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Modelling the interactions across international stock, bond and foreign exchange markets

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  • Abdul Hakim
  • Michael McAleer

Abstract

The benefits of investing internationally depend on three conditions, namely, cross-country correlations, market volatilities and future changes in currency risks (Odier and Solnik, 1993). This article investigates these conditions for several countries. Many papers have modelled both domestic interactions across asset markets and international interactions in individual asset markets in isolation, but rarely have they examined international interactions across asset markets. The article fills this gap by modelling the international interactions across stock, bond and foreign exchange markets. Two models that meet these purposes are the VARMA-AGARCH model of Hoti et al. (2002) and the VARMA-GARCH model of Ling and McAleer (2003). The countries that will be modelled in this article are Australia, Japan, Singapore, New Zealand and USA.

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Bibliographic Info

Article provided by Taylor & Francis Journals in its journal Applied Economics.

Volume (Year): 42 (2010)
Issue (Month): 7 ()
Pages: 825-850

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Handle: RePEc:taf:applec:v:42:y:2010:i:7:p:825-850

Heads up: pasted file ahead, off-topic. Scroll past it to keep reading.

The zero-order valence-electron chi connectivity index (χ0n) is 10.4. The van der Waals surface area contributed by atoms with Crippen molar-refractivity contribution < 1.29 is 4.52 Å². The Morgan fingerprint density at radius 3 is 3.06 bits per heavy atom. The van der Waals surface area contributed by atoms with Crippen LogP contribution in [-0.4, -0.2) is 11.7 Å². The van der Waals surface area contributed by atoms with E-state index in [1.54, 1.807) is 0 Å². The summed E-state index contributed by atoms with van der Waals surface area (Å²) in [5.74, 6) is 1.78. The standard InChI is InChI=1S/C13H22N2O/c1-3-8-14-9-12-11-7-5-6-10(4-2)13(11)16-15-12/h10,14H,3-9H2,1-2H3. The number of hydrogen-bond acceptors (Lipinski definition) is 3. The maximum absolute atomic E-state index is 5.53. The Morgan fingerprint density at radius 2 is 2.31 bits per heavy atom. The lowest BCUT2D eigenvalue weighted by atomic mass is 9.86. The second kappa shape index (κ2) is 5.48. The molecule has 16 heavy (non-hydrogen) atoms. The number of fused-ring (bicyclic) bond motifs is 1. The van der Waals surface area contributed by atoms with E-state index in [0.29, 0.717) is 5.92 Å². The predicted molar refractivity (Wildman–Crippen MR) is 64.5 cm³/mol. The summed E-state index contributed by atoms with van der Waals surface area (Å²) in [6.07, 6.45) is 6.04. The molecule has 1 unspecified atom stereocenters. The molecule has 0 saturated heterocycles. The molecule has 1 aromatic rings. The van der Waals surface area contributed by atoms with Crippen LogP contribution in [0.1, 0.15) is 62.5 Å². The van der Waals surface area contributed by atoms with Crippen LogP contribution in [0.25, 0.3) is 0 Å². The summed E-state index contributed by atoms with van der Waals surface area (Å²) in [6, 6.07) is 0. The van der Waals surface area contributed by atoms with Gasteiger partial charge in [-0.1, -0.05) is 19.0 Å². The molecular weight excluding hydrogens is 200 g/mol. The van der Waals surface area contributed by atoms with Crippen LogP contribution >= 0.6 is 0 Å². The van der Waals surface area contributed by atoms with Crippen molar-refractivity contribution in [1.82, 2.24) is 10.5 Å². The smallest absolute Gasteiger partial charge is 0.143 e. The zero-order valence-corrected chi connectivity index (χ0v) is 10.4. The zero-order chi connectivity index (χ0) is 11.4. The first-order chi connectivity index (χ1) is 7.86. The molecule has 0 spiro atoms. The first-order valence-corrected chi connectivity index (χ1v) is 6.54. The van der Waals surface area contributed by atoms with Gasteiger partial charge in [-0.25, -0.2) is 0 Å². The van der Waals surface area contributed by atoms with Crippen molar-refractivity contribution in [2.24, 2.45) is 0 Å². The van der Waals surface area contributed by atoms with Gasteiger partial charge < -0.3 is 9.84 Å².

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Citations

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Cited by:
  1. Pami Dua & Divya Tuteja, 2013. "Interdependence Of International Financial Market-- The Case Of India And U.S," Working papers 223, Centre for Development Economics, Delhi School of Economics.
  2. John Beirne & Jana Gieck, 2014. "Interdependence and Contagion in Global Asset Markets," Review of International Economics, Wiley Blackwell, vol. 22(4), pages 639-659, 09.
  3. Abdul Hakim & Michael McAleer, 2009. "Dynamic Conditional Correlations in International Stock, Bond and Foreign Exchange Markets: Emerging Markets Evidence," CIRJE F-Series CIRJE-F-677, CIRJE, Faculty of Economics, University of Tokyo.
  4. Conrad, Christian & Weber, Enzo, 2013. "Measuring Persistence in Volatility Spillovers," University of Regensburg Working Papers in Business, Economics and Management Information Systems 473, University of Regensburg, Department of Economics.

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